Pope's security faces Capitol test after parade incident
Five-year-old Sophie Cruz made her way through a security fence and was just feet from Pope Francis' Popemobile during a short parade around the White House when she hesitated.
Clutching a yellow T-shirt and a note about immigration, she was someplace she was not supposed to be. The uniformed security officer and another in a suit coming towards her probably seemed intimidating. It was not until Francis himself motioned to her that she relented and let a security agent carry her to side of the open-air Jeep.
Standing in the Popemobile, the Pope did what this Pope so often does: He gave her a hug and kiss. And Cruz made sure she stuck around long enough to give the Pope the shirt and her message.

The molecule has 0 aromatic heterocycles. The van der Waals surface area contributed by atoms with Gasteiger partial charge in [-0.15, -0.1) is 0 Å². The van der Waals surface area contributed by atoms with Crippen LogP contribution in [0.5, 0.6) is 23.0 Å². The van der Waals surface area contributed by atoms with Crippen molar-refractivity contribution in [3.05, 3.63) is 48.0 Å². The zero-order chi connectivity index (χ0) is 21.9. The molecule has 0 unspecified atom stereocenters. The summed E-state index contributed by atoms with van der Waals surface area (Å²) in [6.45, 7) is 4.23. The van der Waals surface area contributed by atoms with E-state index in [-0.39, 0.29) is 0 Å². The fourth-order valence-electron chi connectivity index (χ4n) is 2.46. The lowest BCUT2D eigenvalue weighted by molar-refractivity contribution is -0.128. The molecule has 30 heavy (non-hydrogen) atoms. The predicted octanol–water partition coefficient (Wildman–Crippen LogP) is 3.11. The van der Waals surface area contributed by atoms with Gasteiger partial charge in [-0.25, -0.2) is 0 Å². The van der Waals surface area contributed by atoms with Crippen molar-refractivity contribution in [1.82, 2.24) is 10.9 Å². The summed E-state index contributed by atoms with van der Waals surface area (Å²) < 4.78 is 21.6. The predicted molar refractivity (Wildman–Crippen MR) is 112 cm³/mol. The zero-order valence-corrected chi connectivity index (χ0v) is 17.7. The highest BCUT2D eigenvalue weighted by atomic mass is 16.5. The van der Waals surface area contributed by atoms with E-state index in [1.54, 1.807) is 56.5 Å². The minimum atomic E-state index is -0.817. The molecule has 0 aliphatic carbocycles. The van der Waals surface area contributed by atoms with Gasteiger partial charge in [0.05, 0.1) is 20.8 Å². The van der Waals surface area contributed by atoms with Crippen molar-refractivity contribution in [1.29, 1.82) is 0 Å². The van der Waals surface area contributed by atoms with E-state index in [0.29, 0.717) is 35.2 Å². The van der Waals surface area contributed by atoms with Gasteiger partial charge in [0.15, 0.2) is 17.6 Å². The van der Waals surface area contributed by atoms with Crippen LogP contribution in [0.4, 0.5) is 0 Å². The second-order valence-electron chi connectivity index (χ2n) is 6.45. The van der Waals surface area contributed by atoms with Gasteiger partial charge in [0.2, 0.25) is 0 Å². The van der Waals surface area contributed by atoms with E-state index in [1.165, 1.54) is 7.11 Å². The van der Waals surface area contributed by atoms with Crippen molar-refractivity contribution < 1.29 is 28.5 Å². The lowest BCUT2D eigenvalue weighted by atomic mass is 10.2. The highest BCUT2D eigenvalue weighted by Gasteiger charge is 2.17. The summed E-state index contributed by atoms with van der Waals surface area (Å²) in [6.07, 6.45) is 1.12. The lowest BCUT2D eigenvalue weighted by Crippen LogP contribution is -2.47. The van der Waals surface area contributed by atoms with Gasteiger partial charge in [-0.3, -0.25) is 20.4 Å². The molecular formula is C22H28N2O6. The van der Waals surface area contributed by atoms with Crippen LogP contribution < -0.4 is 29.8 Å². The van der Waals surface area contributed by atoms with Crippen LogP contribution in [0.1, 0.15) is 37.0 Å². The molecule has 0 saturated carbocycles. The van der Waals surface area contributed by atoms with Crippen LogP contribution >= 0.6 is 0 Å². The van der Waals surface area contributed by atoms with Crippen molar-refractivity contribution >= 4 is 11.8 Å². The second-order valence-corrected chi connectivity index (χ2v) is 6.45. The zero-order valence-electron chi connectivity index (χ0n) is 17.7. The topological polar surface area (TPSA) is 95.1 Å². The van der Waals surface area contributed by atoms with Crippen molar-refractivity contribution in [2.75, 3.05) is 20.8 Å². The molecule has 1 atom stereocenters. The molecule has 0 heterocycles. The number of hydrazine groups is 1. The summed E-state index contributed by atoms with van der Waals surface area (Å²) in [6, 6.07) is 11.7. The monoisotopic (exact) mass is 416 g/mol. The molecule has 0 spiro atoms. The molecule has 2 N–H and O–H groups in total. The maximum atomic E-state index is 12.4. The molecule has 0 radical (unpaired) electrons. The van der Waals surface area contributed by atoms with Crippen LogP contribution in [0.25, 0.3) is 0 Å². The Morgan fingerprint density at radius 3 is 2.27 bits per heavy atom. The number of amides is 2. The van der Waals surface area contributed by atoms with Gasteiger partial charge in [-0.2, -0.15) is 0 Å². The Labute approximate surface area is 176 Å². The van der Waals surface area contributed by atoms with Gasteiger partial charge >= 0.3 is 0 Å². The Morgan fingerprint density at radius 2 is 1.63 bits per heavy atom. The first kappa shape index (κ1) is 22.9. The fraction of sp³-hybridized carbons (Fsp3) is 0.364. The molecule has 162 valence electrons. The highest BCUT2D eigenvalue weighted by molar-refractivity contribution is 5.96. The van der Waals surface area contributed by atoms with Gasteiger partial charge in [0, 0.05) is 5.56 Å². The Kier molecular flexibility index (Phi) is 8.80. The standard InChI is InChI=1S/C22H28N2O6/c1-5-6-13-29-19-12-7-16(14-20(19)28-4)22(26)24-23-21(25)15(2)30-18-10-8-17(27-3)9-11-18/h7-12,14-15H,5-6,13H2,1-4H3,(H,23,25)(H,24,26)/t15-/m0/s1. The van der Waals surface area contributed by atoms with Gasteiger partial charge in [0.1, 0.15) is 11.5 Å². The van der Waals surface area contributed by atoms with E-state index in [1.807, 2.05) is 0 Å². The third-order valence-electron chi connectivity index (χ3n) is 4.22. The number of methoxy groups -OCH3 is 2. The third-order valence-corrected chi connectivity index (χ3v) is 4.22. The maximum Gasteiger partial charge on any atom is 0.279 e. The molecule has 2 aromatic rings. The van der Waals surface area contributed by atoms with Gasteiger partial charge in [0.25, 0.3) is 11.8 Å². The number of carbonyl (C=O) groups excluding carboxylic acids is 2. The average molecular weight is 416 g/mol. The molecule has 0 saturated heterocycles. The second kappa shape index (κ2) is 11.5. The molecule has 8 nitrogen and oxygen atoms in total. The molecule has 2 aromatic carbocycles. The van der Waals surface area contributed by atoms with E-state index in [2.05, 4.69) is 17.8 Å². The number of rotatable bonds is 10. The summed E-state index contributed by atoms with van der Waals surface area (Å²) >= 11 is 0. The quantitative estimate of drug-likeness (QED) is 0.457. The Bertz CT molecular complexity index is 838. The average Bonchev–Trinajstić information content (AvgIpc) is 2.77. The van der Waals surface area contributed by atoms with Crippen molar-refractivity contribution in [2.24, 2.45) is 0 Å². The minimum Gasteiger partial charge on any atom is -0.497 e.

The scene, broadcast live on cable television outlets and captured by multiple photographers, is something of a routine for Francis, well known for freely wading into crowds, kissing and blessing hoisted children and eagerly accepting gifts from well-wishing strangers.
But for the start of his trip in the United States, where he is being surrounded by a phalanx of security trying to keep most onlookers at a distance, it also quickly revealed the balance security officials are trying to strike to keep the pontiff safe while letting Francis be Francis.